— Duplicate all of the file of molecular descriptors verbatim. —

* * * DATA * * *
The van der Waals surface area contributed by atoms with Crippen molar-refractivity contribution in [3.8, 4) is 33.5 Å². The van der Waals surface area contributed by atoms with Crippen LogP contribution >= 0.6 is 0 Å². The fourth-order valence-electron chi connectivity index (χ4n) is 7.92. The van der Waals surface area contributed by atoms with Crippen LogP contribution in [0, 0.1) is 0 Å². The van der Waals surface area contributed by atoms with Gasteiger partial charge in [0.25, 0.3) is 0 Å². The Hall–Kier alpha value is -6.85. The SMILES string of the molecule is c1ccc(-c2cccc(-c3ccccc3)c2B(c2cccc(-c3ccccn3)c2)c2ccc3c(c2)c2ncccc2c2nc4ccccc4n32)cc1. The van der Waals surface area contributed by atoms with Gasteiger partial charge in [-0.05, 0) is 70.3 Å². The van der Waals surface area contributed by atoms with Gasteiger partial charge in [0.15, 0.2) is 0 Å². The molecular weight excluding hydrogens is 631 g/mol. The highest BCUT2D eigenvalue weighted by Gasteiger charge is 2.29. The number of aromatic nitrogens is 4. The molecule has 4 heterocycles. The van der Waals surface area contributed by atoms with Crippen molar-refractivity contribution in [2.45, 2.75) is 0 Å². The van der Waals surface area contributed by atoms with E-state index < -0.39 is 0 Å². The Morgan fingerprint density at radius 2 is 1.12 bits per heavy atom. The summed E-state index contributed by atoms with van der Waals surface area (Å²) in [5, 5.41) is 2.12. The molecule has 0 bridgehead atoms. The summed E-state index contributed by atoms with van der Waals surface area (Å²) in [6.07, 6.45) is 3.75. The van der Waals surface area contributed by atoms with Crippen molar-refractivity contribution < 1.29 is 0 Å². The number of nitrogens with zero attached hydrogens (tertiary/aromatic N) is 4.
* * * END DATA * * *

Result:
The van der Waals surface area contributed by atoms with Crippen molar-refractivity contribution in [3.8, 4) is 33.5 Å². The van der Waals surface area contributed by atoms with Crippen LogP contribution >= 0.6 is 0 Å². The fourth-order valence-electron chi connectivity index (χ4n) is 7.92. The van der Waals surface area contributed by atoms with Crippen LogP contribution in [0, 0.1) is 0 Å². The van der Waals surface area contributed by atoms with Gasteiger partial charge in [0.25, 0.3) is 0 Å². The Hall–Kier alpha value is -6.85. The SMILES string of the molecule is c1ccc(-c2cccc(-c3ccccc3)c2B(c2cccc(-c3ccccn3)c2)c2ccc3c(c2)c2ncccc2c2nc4ccccc4n32)cc1. The van der Waals surface area contributed by atoms with Gasteiger partial charge in [-0.05, 0) is 70.3 Å². The van der Waals surface area contributed by atoms with Gasteiger partial charge in [0.15, 0.2) is 0 Å². The molecular weight excluding hydrogens is 631 g/mol. The highest BCUT2D eigenvalue weighted by Gasteiger charge is 2.29. The number of aromatic nitrogens is 4. The molecule has 4 heterocycles. The van der Waals surface area contributed by atoms with Crippen molar-refractivity contribution in [2.45, 2.75) is 0 Å². The van der Waals surface area contributed by atoms with E-state index < -0.39 is 0 Å². The Morgan fingerprint density at radius 2 is 1.12 bits per heavy atom. The summed E-state index contributed by atoms with van der Waals surface area (Å²) in [5, 5.41) is 2.12. The molecule has 0 bridgehead atoms. The summed E-state index contributed by atoms with van der Waals surface area (Å²) in [6.07, 6.45) is 3.75. The van der Waals surface area contributed by atoms with Crippen molar-refractivity contribution < 1.29 is 0 Å². The number of nitrogens with zero attached hydrogens (tertiary/aromatic N) is 4.